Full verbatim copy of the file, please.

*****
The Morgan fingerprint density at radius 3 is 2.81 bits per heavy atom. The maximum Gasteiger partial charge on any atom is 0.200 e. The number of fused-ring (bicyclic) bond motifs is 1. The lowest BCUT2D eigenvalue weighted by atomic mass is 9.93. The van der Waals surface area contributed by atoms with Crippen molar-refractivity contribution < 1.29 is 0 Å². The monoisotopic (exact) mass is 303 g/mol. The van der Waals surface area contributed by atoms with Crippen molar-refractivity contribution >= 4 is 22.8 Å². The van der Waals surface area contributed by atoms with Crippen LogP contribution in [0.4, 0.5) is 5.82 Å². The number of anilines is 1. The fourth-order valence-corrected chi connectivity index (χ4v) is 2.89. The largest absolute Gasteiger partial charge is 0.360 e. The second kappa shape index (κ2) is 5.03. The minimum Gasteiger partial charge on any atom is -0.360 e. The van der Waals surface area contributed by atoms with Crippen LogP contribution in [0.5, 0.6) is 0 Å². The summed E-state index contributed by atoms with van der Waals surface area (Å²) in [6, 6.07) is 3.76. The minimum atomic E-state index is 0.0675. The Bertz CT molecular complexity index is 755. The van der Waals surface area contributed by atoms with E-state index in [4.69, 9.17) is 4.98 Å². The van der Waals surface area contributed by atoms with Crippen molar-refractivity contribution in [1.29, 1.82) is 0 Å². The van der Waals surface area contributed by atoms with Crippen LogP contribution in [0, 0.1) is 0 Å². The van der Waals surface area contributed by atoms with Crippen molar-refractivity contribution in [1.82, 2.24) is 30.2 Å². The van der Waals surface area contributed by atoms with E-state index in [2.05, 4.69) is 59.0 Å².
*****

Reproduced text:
The Morgan fingerprint density at radius 3 is 2.81 bits per heavy atom. The maximum Gasteiger partial charge on any atom is 0.200 e. The number of fused-ring (bicyclic) bond motifs is 1. The lowest BCUT2D eigenvalue weighted by atomic mass is 9.93. The van der Waals surface area contributed by atoms with Crippen molar-refractivity contribution < 1.29 is 0 Å². The monoisotopic (exact) mass is 303 g/mol. The van der Waals surface area contributed by atoms with Crippen molar-refractivity contribution >= 4 is 22.8 Å². The van der Waals surface area contributed by atoms with Crippen LogP contribution in [0.4, 0.5) is 5.82 Å². The number of anilines is 1. The fourth-order valence-corrected chi connectivity index (χ4v) is 2.89. The largest absolute Gasteiger partial charge is 0.360 e. The second kappa shape index (κ2) is 5.03. The minimum Gasteiger partial charge on any atom is -0.360 e. The van der Waals surface area contributed by atoms with Crippen LogP contribution in [0.5, 0.6) is 0 Å². The summed E-state index contributed by atoms with van der Waals surface area (Å²) in [6, 6.07) is 3.76. The minimum atomic E-state index is 0.0675. The Bertz CT molecular complexity index is 755. The van der Waals surface area contributed by atoms with E-state index in [4.69, 9.17) is 4.98 Å². The van der Waals surface area contributed by atoms with Crippen molar-refractivity contribution in [1.29, 1.82) is 0 Å². The van der Waals surface area contributed by atoms with Crippen LogP contribution in [0, 0.1) is 0 Å². The van der Waals surface area contributed by atoms with Crippen molar-refractivity contribution in [1.82, 2.24) is 30.2 Å². The van der Waals surface area contributed by atoms with E-state index in [2.05, 4.69) is 59.0 Å².